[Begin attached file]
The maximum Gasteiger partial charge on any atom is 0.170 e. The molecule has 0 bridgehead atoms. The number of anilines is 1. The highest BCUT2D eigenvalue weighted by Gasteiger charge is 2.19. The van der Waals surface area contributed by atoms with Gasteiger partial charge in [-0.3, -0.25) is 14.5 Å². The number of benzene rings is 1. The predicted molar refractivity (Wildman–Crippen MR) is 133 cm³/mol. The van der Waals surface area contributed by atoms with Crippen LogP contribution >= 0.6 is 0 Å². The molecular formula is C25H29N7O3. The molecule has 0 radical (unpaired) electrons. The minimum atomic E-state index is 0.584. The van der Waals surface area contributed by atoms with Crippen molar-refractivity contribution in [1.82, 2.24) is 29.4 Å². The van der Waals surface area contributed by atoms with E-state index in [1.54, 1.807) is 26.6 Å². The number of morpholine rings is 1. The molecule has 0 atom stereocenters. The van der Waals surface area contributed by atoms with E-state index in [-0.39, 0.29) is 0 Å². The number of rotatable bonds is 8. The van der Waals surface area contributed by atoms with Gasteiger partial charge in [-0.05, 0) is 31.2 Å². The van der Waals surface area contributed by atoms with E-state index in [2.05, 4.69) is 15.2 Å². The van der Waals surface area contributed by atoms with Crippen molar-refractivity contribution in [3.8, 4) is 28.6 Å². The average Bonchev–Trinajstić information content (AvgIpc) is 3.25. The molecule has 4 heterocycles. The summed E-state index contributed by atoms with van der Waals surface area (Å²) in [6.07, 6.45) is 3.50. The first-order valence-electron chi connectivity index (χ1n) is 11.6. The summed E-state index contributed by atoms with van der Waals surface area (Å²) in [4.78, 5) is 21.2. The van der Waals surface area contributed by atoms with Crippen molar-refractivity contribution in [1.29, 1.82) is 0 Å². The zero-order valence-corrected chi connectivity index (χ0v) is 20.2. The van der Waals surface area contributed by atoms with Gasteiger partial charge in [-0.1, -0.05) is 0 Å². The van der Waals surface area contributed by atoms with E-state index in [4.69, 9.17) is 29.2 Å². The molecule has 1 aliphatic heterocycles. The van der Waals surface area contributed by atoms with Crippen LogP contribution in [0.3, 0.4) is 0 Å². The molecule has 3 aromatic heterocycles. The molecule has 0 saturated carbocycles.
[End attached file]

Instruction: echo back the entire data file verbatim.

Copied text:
The maximum Gasteiger partial charge on any atom is 0.170 e. The molecule has 0 bridgehead atoms. The number of anilines is 1. The highest BCUT2D eigenvalue weighted by Gasteiger charge is 2.19. The van der Waals surface area contributed by atoms with Gasteiger partial charge in [-0.3, -0.25) is 14.5 Å². The number of benzene rings is 1. The predicted molar refractivity (Wildman–Crippen MR) is 133 cm³/mol. The van der Waals surface area contributed by atoms with Crippen LogP contribution >= 0.6 is 0 Å². The molecular formula is C25H29N7O3. The molecule has 0 radical (unpaired) electrons. The minimum atomic E-state index is 0.584. The van der Waals surface area contributed by atoms with Crippen molar-refractivity contribution in [1.82, 2.24) is 29.4 Å². The van der Waals surface area contributed by atoms with E-state index in [1.54, 1.807) is 26.6 Å². The number of morpholine rings is 1. The molecule has 0 atom stereocenters. The van der Waals surface area contributed by atoms with E-state index in [-0.39, 0.29) is 0 Å². The number of rotatable bonds is 8. The van der Waals surface area contributed by atoms with Gasteiger partial charge in [-0.05, 0) is 31.2 Å². The van der Waals surface area contributed by atoms with E-state index in [2.05, 4.69) is 15.2 Å². The van der Waals surface area contributed by atoms with Crippen molar-refractivity contribution in [3.8, 4) is 28.6 Å². The average Bonchev–Trinajstić information content (AvgIpc) is 3.25. The molecule has 4 heterocycles. The summed E-state index contributed by atoms with van der Waals surface area (Å²) in [6.07, 6.45) is 3.50. The first-order valence-electron chi connectivity index (χ1n) is 11.6. The summed E-state index contributed by atoms with van der Waals surface area (Å²) in [4.78, 5) is 21.2. The van der Waals surface area contributed by atoms with Crippen molar-refractivity contribution in [1.29, 1.82) is 0 Å². The zero-order valence-corrected chi connectivity index (χ0v) is 20.2. The van der Waals surface area contributed by atoms with Gasteiger partial charge in [-0.1, -0.05) is 0 Å². The van der Waals surface area contributed by atoms with E-state index in [4.69, 9.17) is 29.2 Å². The molecule has 1 aliphatic heterocycles. The van der Waals surface area contributed by atoms with Crippen LogP contribution in [0.3, 0.4) is 0 Å². The molecule has 3 aromatic heterocycles. The molecule has 0 saturated carbocycles.